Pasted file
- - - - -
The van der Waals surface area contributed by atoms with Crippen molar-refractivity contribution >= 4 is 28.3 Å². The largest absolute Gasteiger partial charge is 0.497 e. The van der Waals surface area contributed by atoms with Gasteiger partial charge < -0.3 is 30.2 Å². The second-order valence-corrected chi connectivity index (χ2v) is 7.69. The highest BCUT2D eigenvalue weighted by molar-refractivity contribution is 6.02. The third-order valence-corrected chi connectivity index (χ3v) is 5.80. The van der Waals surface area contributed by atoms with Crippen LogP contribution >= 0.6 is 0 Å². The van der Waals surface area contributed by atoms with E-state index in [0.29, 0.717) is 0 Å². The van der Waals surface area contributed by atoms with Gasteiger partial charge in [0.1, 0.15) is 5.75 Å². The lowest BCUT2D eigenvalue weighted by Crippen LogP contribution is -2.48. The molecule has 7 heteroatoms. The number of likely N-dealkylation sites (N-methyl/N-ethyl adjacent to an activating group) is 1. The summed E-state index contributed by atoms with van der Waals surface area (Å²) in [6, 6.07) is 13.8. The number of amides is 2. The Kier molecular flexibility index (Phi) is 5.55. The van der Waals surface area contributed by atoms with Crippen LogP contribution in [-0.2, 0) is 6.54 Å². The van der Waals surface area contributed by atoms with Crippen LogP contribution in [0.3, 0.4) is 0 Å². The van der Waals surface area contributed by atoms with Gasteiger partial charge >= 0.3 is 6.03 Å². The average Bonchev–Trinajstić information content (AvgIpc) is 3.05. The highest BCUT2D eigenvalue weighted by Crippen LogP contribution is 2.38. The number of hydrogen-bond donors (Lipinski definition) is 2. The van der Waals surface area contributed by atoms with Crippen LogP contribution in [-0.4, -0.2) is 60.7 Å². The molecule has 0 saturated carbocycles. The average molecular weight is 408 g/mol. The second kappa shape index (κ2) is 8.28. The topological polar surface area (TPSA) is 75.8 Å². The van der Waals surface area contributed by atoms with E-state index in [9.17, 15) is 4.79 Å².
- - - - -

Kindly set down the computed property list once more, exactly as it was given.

The van der Waals surface area contributed by atoms with Crippen molar-refractivity contribution >= 4 is 28.3 Å². The largest absolute Gasteiger partial charge is 0.497 e. The van der Waals surface area contributed by atoms with Gasteiger partial charge < -0.3 is 30.2 Å². The second-order valence-corrected chi connectivity index (χ2v) is 7.69. The highest BCUT2D eigenvalue weighted by molar-refractivity contribution is 6.02. The third-order valence-corrected chi connectivity index (χ3v) is 5.80. The van der Waals surface area contributed by atoms with Crippen LogP contribution >= 0.6 is 0 Å². The van der Waals surface area contributed by atoms with E-state index in [0.29, 0.717) is 0 Å². The van der Waals surface area contributed by atoms with Gasteiger partial charge in [0.1, 0.15) is 5.75 Å². The lowest BCUT2D eigenvalue weighted by Crippen LogP contribution is -2.48. The molecule has 7 heteroatoms. The number of likely N-dealkylation sites (N-methyl/N-ethyl adjacent to an activating group) is 1. The summed E-state index contributed by atoms with van der Waals surface area (Å²) in [6, 6.07) is 13.8. The number of amides is 2. The Kier molecular flexibility index (Phi) is 5.55. The van der Waals surface area contributed by atoms with Crippen LogP contribution in [-0.2, 0) is 6.54 Å². The van der Waals surface area contributed by atoms with Crippen LogP contribution in [0.3, 0.4) is 0 Å². The van der Waals surface area contributed by atoms with Gasteiger partial charge >= 0.3 is 6.03 Å². The average Bonchev–Trinajstić information content (AvgIpc) is 3.05. The highest BCUT2D eigenvalue weighted by Crippen LogP contribution is 2.38. The number of hydrogen-bond donors (Lipinski definition) is 2. The van der Waals surface area contributed by atoms with Crippen LogP contribution in [-0.4, -0.2) is 60.7 Å². The molecule has 0 saturated carbocycles. The average molecular weight is 408 g/mol. The second kappa shape index (κ2) is 8.28. The topological polar surface area (TPSA) is 75.8 Å². The van der Waals surface area contributed by atoms with E-state index in [9.17, 15) is 4.79 Å².